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A CurtainUp Review
Iphigeneia at Aulis
By David Lohrey
Despite our troubled times, one insists on one's right to go one's own way. So be it. Iphigeneia at Aulis by Euripides is not light fare and offers few laughs, so it would not be accurate to describe its unique charms as entertaining. Enriching, yes. Inspiring, perhaps. Moving, undoubtedly. Disturbing, perhaps. To my mind, it is timely not because it diverts but precisely because it does not. This play implicates the audience and asks: where does one's right of privacy end and one's civic duty begin? How much sacrifice has the State the right to ask of its citizens? Who gets to decide?
Euripides wrote marvelous parts for women. Medea is probably his best play, compact, powerful, relentless. Euripides wrote two plays about Iphigeneia, daughter of King Agamemnon of Mycenae and his wife, Queen Clytemnestra. There is this episode set in Aulis, the story of Iphigeneia's blood sacrifice, made by her father to the Gods on his promise to give up his most beautiful possession in exchange for safe passage to and military victory in Troy. The Gods choose Iphigeneia. The companion piece, Iphigenia in Tauris, tells how many years later Orestes, her brother, discovers his sister alive in a distant land. He learns how Iphigeneia had been saved at the alter by the Goddess Artemis who substituted for her the body of a deer, because she could not bear to see Iphigeneia slain. Once reunited, the ill-fated children begin their long journey home. Neither episode has the singular passion of Medea, nor the clarity and sense of inevitability offered by Sophocles in Oedipus. The first offers what would seem to be a tragic ending (Iphigeneia is killed, Agamemnon loses his beloved daughter, and Clytemnestra is left alone in her rage), while in the second, Athena brings an end to the family curse and finally frees Orestes from the revenge cycle that killed his parents.
This production has a lot going for it, beginning with the translation by W.S. Merwin and George E. Dimock, Jr. It is neither filled with contemporary slang nor elevated by purple prose. It is a simple, clear, non-idiomatic translation that captures well the original's intent. One is immediately struck by Craig Siebels' elegant but, again, simple set, which looks like a Japanese Zen garden. Set at a military camp on the coast, the design consists of a stark pebble-filled beach, racks of stored oars and the tents of the King and his entourage. The set, like the translation, is unpretentious. In fact, this is the key to the success of this production. There is no high concept intruding on the tale, no heavy-handed directorial vision, no imposed post-modern take on the ancient world to muddle and distort the original. There are no TV monitors, no 20th century army fatigues, no jarring juxtapositions. Robert Perry's lighting design goes a long way toward showing what subtlety means. This is an elegant, respectful production of a classic Greek tragedy. The text is left to speak for itself.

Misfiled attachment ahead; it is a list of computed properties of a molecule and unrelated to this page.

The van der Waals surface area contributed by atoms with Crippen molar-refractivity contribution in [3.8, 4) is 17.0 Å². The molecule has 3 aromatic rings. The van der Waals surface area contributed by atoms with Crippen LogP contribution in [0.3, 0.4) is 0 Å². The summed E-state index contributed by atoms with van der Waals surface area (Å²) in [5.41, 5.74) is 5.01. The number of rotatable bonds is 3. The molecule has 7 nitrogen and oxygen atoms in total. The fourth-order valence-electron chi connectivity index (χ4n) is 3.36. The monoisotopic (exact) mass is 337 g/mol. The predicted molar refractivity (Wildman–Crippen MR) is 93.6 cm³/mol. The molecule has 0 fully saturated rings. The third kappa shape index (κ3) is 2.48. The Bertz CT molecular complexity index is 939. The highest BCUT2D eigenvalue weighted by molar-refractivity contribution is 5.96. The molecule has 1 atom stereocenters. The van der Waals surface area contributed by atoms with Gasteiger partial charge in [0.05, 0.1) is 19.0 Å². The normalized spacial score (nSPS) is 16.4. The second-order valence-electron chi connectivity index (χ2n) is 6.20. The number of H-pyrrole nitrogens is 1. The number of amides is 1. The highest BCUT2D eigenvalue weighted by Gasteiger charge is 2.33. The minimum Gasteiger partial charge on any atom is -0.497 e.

A fine cast represents the Pearl Theatre Company. Beginning with Agamemnon (Dan Daily) and his brother Menelaos (Michael Nichols), there seems to be an effort to domesticate these royals, which is in keeping with Euripides. Both are played as troubled, wounded men, not entirely in control of their own destinies, not entirely too sure of themselves.
The Old Man (Robert Hock) is very effective in his role of royal intermediary. Mr. Hock must stand with and against his royal betters and pulls it off. Actually, the entire supporting is unusually strong, including the two-character Chorus (Celeste Ciulla and Melissa Maxwell). They are occasionally too light-hearted for the proceedings, but it is possible to attribute this to youthful zeal. Scott Whitehurst is impressive as the Messenger, while Albert Jones' Achilles gives a nuanced performance, creating an air of purposeful yet hesitant resolve.
Clytemnestra (Carol Schultz) must defend her daughter and does so, revealing with ever-increasing rage her willingness to make her husband sorry for his misguided ways. Ms Schultz reveals hidden powers. And then there is sweet, innocent Iphigeneia, played here by Sue Jin Song, an actress of surprising strengths and assurance. If she were to take her performance one step further, she would incapacitate her audience.
This play, written over two thousand years ago, might seem a museum piece to some. For me, however, the robes and sandals and goblets do not speak of the past but echo the present. How much can a city ask of its citizens?
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